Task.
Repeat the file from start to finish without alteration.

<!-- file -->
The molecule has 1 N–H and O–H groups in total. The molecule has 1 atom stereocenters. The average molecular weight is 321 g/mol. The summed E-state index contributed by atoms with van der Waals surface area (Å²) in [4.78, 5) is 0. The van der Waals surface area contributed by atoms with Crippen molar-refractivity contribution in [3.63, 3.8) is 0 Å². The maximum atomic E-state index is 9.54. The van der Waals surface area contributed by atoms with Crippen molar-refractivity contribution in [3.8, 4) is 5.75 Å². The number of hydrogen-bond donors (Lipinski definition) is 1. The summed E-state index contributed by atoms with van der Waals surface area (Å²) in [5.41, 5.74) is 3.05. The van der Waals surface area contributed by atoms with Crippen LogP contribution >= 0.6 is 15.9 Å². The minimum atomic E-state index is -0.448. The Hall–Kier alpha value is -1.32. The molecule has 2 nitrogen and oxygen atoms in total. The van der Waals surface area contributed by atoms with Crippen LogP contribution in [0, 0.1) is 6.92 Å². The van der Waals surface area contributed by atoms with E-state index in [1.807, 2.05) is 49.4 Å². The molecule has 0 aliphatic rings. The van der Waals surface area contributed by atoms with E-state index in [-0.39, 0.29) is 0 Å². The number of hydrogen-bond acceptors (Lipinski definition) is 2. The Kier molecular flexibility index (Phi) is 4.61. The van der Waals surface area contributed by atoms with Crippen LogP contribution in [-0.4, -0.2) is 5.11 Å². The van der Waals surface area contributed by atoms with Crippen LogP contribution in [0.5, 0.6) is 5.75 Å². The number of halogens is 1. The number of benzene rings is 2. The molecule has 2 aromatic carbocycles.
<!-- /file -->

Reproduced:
The molecule has 1 N–H and O–H groups in total. The molecule has 1 atom stereocenters. The average molecular weight is 321 g/mol. The summed E-state index contributed by atoms with van der Waals surface area (Å²) in [4.78, 5) is 0. The van der Waals surface area contributed by atoms with Crippen molar-refractivity contribution in [3.63, 3.8) is 0 Å². The maximum atomic E-state index is 9.54. The van der Waals surface area contributed by atoms with Crippen molar-refractivity contribution in [3.8, 4) is 5.75 Å². The number of hydrogen-bond donors (Lipinski definition) is 1. The summed E-state index contributed by atoms with van der Waals surface area (Å²) in [5.41, 5.74) is 3.05. The van der Waals surface area contributed by atoms with Crippen LogP contribution >= 0.6 is 15.9 Å². The minimum atomic E-state index is -0.448. The Hall–Kier alpha value is -1.32. The molecule has 2 nitrogen and oxygen atoms in total. The van der Waals surface area contributed by atoms with Crippen LogP contribution in [0, 0.1) is 6.92 Å². The van der Waals surface area contributed by atoms with E-state index in [1.807, 2.05) is 49.4 Å². The molecule has 0 aliphatic rings. The van der Waals surface area contributed by atoms with E-state index in [-0.39, 0.29) is 0 Å². The number of hydrogen-bond acceptors (Lipinski definition) is 2. The Kier molecular flexibility index (Phi) is 4.61. The van der Waals surface area contributed by atoms with Crippen LogP contribution in [-0.4, -0.2) is 5.11 Å². The van der Waals surface area contributed by atoms with Crippen LogP contribution in [0.5, 0.6) is 5.75 Å². The number of halogens is 1. The number of benzene rings is 2. The molecule has 2 aromatic carbocycles.